Emirates Healthcare Group has entered into a new partnership with Alameda Healthcare Group
It has recently been announced that Emirates Healthcare Group has strategically partnered with Egypt’s leading healthcare provider Alameda Healthcare Group. One of the largest healthcare companies in Egypt, Alameda encompasses Dar El Fouad Hospital and As Salam International Hospital, in addition to 11 facilities under its umbrella.
Providing personalised, real-time healthcare solutions, Emirates Healthcare Group is under investment group KBBO.
Khalifa Bin Butti, Chairman of KBBO Group, has stated that the partnership is advantageous for the development of healthcare in Egypt and the region. “Our expansion in Egypt comes from our strong belief in the development and prosperity of the Egyptian market, and the progress that Egypt is making in all areas as a nation,” he said.
“We’re excited to establish an extensive presence in the vibrant Egyptian market. It’s an important addition to our global healthcare network, further extending the reach of the highest standard patient care we provide globally to around eight million patient each year.”
- A new report by the Focus Clinic showcases the healthcare expenditure of countries worldwide
- Microsoft and GlaxoSmithKline among companies involved in Viant blockchain programme
- The Dubai Diabetes Center is set to be transformed
“The population of Egypt has reached 91mn, yet the number of hospital beds available is less than two beds per 1,000 people. With an annual population growth of 2.2%, Egypt desperately needs more hospital beds and improved quality of healthcare services, which this partnership will help provide.”
“There has been an increased quality of healthcare in Egypt in recent years, largely because of increased healthcare medical insurance and on-going investment in the sector from international companies like KBBO,” commented Dr Fahad Khater, who will be responsible for heading the group as Chairman from Alameda Healthcare.
“Today’s partnership is not just with Alameda Healthcare Group but in Egyptian healthcare; it will enhance the quality of – and access to – healthcare for all Egyptians."
Data de-identification - why it matters in healthcare
Large amounts of healthcare data is generated yet goes unused due to privacy concerns. To address this, data privacy firm TripleBlind has created Blind De-identification, a new approach that allows healthcare organisations to use patient data while eliminating the possibility of the user learning anything about the patient’s identity.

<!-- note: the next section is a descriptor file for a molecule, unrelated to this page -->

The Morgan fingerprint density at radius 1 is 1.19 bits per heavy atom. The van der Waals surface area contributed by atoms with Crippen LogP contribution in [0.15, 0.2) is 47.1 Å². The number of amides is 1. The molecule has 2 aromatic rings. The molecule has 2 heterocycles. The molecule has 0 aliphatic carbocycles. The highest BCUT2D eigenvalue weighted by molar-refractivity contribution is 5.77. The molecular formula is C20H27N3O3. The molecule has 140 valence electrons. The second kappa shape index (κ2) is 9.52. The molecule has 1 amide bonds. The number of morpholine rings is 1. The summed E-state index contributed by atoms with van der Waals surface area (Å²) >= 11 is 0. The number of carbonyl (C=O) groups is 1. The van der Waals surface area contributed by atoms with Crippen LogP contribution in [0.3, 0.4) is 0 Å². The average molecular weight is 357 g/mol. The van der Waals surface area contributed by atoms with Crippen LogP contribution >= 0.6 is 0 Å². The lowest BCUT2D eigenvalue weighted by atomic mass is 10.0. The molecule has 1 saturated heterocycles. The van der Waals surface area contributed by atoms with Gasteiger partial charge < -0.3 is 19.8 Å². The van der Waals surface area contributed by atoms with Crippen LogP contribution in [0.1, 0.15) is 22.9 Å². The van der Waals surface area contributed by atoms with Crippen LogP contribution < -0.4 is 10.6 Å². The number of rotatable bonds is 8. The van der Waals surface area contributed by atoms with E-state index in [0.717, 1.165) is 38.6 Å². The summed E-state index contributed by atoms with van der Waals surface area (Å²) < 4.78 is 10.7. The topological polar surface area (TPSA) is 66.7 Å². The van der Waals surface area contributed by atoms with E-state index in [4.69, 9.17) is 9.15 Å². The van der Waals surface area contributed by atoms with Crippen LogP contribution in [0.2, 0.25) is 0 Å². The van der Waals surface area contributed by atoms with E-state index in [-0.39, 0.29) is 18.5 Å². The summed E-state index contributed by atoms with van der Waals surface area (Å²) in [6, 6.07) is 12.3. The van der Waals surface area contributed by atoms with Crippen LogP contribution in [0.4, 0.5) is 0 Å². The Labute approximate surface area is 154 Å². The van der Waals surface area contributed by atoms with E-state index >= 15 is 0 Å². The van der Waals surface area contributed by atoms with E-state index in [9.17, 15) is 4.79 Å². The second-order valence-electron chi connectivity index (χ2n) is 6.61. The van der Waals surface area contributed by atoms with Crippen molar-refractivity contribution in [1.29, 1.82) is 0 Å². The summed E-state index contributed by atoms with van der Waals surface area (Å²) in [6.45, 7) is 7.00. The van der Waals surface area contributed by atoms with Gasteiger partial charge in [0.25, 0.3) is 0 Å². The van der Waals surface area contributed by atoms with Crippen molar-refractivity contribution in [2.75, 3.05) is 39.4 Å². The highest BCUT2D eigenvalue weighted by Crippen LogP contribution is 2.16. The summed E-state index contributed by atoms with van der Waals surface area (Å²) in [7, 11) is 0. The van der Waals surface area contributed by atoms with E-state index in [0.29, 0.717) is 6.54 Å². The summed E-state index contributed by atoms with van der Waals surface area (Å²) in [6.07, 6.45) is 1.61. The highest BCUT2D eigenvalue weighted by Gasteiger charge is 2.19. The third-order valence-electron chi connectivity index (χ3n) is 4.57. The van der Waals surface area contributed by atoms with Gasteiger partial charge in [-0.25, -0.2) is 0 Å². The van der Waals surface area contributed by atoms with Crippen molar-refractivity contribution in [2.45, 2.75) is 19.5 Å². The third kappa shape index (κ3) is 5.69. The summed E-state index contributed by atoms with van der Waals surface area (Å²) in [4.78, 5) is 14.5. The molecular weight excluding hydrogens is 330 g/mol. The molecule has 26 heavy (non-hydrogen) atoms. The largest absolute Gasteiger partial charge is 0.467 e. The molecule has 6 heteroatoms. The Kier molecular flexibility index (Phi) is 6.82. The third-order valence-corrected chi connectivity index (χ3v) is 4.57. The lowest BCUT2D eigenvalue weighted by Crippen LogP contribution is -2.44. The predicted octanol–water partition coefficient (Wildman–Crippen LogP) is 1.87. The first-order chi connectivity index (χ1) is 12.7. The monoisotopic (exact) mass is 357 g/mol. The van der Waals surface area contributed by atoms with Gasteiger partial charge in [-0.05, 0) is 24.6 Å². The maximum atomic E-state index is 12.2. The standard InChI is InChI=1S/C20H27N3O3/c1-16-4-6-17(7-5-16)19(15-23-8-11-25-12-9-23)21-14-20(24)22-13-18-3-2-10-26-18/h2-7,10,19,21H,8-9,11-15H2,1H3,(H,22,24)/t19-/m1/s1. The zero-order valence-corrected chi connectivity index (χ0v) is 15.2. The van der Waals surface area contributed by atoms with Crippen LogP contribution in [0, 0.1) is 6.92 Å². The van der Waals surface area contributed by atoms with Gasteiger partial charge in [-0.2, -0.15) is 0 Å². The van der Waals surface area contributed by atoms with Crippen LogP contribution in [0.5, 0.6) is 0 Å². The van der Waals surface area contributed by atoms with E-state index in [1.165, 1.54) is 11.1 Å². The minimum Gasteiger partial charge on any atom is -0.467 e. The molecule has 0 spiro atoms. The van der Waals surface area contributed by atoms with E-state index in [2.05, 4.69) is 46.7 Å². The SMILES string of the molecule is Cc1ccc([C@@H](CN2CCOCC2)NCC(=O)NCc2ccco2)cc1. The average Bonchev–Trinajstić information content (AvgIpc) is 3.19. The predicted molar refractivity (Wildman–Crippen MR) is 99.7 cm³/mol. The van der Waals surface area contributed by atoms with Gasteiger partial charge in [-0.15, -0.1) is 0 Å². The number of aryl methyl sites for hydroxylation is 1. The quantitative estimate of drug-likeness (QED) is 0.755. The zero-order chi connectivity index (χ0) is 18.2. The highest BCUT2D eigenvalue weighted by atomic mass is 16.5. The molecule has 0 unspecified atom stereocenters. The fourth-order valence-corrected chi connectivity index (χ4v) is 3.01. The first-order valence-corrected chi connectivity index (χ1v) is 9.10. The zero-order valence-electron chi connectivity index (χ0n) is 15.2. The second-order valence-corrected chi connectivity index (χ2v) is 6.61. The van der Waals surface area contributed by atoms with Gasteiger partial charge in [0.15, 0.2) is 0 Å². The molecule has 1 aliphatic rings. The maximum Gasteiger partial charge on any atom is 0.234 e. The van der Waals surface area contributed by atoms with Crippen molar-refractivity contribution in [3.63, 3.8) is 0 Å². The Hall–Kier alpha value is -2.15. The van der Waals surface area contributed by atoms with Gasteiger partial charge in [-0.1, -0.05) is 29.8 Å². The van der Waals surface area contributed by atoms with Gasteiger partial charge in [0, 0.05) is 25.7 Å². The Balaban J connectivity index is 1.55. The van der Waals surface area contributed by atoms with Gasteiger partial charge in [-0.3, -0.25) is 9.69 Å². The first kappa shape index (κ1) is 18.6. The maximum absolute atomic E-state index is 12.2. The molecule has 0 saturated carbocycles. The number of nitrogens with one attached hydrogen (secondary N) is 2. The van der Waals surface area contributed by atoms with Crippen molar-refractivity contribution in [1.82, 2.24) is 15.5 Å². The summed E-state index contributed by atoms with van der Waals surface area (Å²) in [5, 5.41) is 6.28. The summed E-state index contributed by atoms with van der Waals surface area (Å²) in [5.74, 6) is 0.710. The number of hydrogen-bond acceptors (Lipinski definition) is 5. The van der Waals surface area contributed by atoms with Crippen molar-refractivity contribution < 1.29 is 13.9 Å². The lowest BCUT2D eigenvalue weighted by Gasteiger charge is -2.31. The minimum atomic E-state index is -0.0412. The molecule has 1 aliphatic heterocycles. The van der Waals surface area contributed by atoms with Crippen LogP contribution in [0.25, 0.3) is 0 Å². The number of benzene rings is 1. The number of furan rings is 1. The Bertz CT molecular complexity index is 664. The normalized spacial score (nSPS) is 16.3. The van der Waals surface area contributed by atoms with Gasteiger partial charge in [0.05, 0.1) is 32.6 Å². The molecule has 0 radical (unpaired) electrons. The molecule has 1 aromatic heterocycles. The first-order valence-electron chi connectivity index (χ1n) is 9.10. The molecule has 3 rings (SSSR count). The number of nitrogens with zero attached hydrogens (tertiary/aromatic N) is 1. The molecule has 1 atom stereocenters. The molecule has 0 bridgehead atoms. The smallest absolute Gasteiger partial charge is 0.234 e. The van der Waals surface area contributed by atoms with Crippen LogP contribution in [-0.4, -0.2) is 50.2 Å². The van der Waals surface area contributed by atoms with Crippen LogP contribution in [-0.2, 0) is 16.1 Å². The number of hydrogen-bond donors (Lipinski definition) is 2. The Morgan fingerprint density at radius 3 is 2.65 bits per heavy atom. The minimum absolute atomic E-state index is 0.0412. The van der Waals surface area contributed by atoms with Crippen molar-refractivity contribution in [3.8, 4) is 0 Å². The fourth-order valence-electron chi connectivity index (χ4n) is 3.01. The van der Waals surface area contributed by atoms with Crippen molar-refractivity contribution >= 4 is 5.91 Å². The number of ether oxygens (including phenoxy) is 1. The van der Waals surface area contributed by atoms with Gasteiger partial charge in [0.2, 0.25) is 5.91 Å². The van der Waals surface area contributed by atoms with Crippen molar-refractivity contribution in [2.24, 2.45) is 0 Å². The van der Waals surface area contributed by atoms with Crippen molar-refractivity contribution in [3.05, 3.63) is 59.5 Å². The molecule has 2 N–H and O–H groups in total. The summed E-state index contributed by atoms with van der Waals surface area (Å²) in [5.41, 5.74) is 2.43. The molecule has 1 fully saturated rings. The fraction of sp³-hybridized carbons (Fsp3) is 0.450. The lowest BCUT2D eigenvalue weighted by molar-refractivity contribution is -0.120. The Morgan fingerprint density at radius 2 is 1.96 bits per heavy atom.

We asked Riddhiman Das, co-founder and CEO to tell us more about data de-identification.
Why is data de-identification important in healthcare?
Blind De-identification allows every attribute of any given dataset to be used, even at an individual level, while being compliant to privacy laws, rules, and regulations by default.
Governments around the world are adopting global data privacy and residency laws like GDPR, which prohibit citizens’ personally identifiable information data from leaving the borders of the country. While great for data protection, data residency laws result in global silos of inaccessible data. TripleBlind allows computations to be done on enterprise-wise global data, while enforcing data residency regulations.
In the US, HIPAA compliance has relied on what is called the Safe Harbor method, which requires removing 18 types of personal patient identifiers like names, email addresses, and medical record numbers. The Safe Harbor method can be too restrictive with the data or can leave too many indirect identifiers, which puts the patient data security at risk. Getting de-identification wrong could make an organisation liable for a costly mistake.
What does TripleBlind's solution do?
With TripleBlind, data is legally de-identified in real time with practically 0% probability of re-identification. Our solution allows analytics on data containing personally identifiable information and protected health information with zero possibility of re-identifying an individual from the dataset. This allows healthcare organisations to access more meaningful data, creating more accurate and less biased results.
For example, a healthcare drug researcher in a rural, predominantly white area, would only have patient data that would reflect their local population. With TripleBlind’s de-identification, they could more easily leverage third-party data from another healthcare facility in a more diverse region, creating a more complete data set that more accurately reflects the larger population. This has the possibility to create more accurate diagnoses and better drug results for more diverse populations.
How can healthcare organisations use this in practice?
TripleBlind is blind to all data and algorithms. That means we never take possession of customer data. We only route traffic between entities, enforce permissions, and provide audit trails. The enterprise’s data remains under their control. TripleBlind does not host, copy or control their data, algorithms or other information assets, ever.
We facilitate a connection to an encrypted version of their information assets. Our technology allows the algorithms and data to interact in an encrypted space that only exists for the duration of the operation. Organisations use their existing infrastructure, so it’s not hardware dependent.